I will include links to these products at the end of this post
One of the best tools a colourist of any experience can have is a blending pencil.
There are different brands of these, but all are the same thing. A woodcased pencil containing colourless binder.
The binder is what varies from brand to brand – the Prismacolor blender contains colourless wax binder, the Derwent blender also contains a colourless wax binder (although not as soft) and the Lyra Splender Blender contains colourless oil based blender.
The purpose of blender pencils is to join the pigments of colour together, and the colourless binder means that the colour will be unchanged.
The same effect can be achieved with a white pencil, but this will lighten/dull the colour to varying degrees depending on the brand and pressure used.
I’ve used a Prismacolor Blender since my early days of colouring, with my cheapest pencils. That’s what I love about these – wax based blenders will work on all wax based pencils no matter the brand, and oil based blenders will work on all oil based pencils no matter the brand.
It’s an inexpensive, easy way to brighten and blend your colouring!
Blender pencils are very easy to use.
Colour as you normally would, and begin blending when you have added all the colour you want to a section, or you can complete the whole image before you blend if you want!
- Make sure it’s sharpened, colour as you usually would and then start blending!
- I find it easiest to go from light to dark, so the dark colours aren’t being dragged into the lighter colours.
- Move the pencil in circular motions for an even coverage, as you would with a normal pencil.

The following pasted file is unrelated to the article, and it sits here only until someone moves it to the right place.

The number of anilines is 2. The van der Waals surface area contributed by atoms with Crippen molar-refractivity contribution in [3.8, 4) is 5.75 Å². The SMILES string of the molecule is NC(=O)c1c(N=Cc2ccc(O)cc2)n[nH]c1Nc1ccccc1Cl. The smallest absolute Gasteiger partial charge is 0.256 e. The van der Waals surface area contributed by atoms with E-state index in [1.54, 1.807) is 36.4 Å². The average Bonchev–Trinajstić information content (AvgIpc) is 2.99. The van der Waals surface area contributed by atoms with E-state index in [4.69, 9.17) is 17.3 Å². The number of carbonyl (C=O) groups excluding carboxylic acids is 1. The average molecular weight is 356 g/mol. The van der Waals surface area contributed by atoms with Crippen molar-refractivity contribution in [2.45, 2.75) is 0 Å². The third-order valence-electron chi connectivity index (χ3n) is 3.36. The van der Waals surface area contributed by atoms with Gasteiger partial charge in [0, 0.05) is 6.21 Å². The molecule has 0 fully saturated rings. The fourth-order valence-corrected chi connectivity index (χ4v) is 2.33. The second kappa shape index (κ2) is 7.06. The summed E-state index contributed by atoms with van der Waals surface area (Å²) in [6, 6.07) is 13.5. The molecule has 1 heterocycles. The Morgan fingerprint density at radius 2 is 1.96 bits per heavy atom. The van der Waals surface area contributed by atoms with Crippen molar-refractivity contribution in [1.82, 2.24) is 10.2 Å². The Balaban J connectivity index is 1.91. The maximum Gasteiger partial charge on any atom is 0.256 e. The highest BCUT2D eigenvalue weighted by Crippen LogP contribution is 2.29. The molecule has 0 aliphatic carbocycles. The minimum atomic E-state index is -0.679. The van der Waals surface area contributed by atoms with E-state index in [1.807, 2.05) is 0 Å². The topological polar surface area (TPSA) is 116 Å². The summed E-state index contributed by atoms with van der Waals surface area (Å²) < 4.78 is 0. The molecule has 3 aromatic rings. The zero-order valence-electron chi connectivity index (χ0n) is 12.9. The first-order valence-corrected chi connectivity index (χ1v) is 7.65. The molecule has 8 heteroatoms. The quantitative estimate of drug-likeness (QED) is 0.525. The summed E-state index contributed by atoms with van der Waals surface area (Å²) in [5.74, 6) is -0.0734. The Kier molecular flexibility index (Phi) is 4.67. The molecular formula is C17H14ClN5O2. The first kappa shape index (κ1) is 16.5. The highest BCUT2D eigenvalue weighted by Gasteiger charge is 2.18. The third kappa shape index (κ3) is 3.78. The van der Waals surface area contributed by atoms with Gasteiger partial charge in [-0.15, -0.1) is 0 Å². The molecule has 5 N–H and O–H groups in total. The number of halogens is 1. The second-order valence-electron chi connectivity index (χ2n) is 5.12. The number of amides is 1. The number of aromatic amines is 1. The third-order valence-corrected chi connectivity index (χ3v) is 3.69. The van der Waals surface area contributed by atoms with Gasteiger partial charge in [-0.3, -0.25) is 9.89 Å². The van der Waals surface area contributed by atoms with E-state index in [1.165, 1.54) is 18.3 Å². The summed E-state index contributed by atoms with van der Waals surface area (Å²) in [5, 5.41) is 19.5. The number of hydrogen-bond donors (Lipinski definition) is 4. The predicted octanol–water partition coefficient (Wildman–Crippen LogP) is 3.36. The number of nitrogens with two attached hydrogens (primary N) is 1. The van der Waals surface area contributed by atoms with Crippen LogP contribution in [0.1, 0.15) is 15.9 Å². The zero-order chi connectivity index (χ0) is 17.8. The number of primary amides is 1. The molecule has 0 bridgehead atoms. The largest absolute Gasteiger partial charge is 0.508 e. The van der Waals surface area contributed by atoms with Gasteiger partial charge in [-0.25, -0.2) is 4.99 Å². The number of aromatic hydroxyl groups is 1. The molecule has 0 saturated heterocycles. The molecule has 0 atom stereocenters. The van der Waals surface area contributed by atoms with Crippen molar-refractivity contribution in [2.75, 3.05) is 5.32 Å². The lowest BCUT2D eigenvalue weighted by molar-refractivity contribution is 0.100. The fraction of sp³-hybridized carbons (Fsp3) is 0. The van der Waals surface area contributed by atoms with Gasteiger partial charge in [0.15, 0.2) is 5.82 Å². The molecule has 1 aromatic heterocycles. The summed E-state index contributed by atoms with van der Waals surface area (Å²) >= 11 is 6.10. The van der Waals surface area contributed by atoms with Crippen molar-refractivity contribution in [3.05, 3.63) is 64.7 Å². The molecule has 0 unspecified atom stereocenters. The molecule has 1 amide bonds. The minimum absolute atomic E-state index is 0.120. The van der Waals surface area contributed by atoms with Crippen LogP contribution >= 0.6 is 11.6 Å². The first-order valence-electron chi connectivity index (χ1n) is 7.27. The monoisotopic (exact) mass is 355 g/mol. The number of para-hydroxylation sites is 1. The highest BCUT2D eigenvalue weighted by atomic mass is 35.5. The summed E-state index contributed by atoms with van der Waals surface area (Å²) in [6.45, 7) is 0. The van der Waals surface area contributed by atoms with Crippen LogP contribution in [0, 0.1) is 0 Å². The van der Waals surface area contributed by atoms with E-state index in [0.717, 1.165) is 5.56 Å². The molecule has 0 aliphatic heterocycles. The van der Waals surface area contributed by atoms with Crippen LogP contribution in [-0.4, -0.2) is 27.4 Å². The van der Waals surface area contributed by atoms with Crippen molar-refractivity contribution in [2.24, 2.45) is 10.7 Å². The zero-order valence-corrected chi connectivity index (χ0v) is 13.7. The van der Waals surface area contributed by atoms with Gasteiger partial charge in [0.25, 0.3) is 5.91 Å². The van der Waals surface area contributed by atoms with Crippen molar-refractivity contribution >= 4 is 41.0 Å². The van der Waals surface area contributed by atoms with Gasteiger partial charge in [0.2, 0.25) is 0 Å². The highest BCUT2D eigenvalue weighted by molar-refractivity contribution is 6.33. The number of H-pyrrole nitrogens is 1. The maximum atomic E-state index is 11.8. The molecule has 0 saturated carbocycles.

- When you have finished with a shade, colour or section, just scribble the pencil on a scrap piece of paper to ‘clean’ it!
Easy as pie!
I’ve included some before and after pictures of the three brands below – Prismacolor Blender, Derwent Blender and Lyra Splender Blender.
Each image has only one layer of pencil – the white spaces would be lessened with more layers.
This blender is my go-to as I find it easiest to use and it has the best results. As you can see in the example, it dos change the colour slightly, so make sure to test the colours before blending.
Using Prismacolor Cerulean Blue and Non – Photo Blue
This is a blender I find difficult to use. Others have had better results though. I find the pencil leaves slight grey marks on otherwise perfect paper, and needs more pressure for less results. This is my experience however, you may have an entirely different one!
Using Derwent Coloursoft Blue and Iced Blue.
Lyra Splender Blender
Lyra is the only manufacturer to produce an oil-based blender. Oil-based pencils tend to have better coverage than wax-based pencils. The Lyra Splender Blender has little effect on lighter colours, but does brighten darker colours up.
Using Lyra Rembrandt Polycolour Prussian Blue and Light Blue
I hope you find this article useful!
Prismacolor 72 Set on Amazon US (There are several sizes, ranging from 12 pencils to 150, but I found the 72 a great starter set!)
Derwent Coloursoft 36 set on Amazon US – Derwents answer to Prismacolor soft core. I will be reviewing these at a later date!
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